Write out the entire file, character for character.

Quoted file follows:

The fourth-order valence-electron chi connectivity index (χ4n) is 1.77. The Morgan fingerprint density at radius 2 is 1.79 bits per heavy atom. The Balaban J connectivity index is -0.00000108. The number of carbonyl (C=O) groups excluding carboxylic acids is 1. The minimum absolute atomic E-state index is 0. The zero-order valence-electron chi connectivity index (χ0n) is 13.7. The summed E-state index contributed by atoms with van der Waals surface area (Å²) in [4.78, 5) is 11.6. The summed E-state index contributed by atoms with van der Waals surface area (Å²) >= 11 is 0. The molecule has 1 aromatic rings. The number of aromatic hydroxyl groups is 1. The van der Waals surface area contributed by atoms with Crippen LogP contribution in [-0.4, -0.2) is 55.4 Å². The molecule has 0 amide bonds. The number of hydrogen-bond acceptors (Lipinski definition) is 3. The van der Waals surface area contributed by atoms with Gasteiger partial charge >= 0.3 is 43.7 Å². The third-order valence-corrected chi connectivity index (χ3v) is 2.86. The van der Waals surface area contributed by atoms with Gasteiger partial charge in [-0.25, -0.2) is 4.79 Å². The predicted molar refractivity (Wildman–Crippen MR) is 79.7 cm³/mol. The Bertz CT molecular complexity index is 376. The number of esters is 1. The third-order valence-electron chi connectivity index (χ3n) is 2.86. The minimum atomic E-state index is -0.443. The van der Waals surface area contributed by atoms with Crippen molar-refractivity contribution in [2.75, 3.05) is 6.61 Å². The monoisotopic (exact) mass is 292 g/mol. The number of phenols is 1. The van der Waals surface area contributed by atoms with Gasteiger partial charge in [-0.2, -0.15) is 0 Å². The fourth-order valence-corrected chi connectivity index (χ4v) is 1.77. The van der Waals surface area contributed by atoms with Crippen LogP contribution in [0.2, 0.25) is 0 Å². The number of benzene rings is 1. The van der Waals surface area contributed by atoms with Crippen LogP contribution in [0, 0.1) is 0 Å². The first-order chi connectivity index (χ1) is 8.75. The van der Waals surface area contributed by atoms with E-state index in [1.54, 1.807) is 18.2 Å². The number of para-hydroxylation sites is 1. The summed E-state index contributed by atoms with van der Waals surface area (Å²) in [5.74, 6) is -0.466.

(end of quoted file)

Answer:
The fourth-order valence-electron chi connectivity index (χ4n) is 1.77. The Morgan fingerprint density at radius 2 is 1.79 bits per heavy atom. The Balaban J connectivity index is -0.00000108. The number of carbonyl (C=O) groups excluding carboxylic acids is 1. The minimum absolute atomic E-state index is 0. The zero-order valence-electron chi connectivity index (χ0n) is 13.7. The summed E-state index contributed by atoms with van der Waals surface area (Å²) in [4.78, 5) is 11.6. The summed E-state index contributed by atoms with van der Waals surface area (Å²) >= 11 is 0. The molecule has 1 aromatic rings. The number of aromatic hydroxyl groups is 1. The van der Waals surface area contributed by atoms with Crippen LogP contribution in [-0.4, -0.2) is 55.4 Å². The molecule has 0 amide bonds. The number of hydrogen-bond acceptors (Lipinski definition) is 3. The van der Waals surface area contributed by atoms with Gasteiger partial charge >= 0.3 is 43.7 Å². The third-order valence-corrected chi connectivity index (χ3v) is 2.86. The van der Waals surface area contributed by atoms with Gasteiger partial charge in [-0.25, -0.2) is 4.79 Å². The predicted molar refractivity (Wildman–Crippen MR) is 79.7 cm³/mol. The Bertz CT molecular complexity index is 376. The number of esters is 1. The third-order valence-electron chi connectivity index (χ3n) is 2.86. The minimum atomic E-state index is -0.443. The van der Waals surface area contributed by atoms with Crippen molar-refractivity contribution in [2.75, 3.05) is 6.61 Å². The monoisotopic (exact) mass is 292 g/mol. The number of phenols is 1. The van der Waals surface area contributed by atoms with Gasteiger partial charge in [-0.2, -0.15) is 0 Å². The fourth-order valence-corrected chi connectivity index (χ4v) is 1.77. The van der Waals surface area contributed by atoms with Crippen LogP contribution in [0.2, 0.25) is 0 Å². The number of benzene rings is 1. The van der Waals surface area contributed by atoms with Crippen LogP contribution in [0, 0.1) is 0 Å². The first-order chi connectivity index (χ1) is 8.75. The van der Waals surface area contributed by atoms with E-state index in [1.54, 1.807) is 18.2 Å². The number of para-hydroxylation sites is 1. The summed E-state index contributed by atoms with van der Waals surface area (Å²) in [5.74, 6) is -0.466.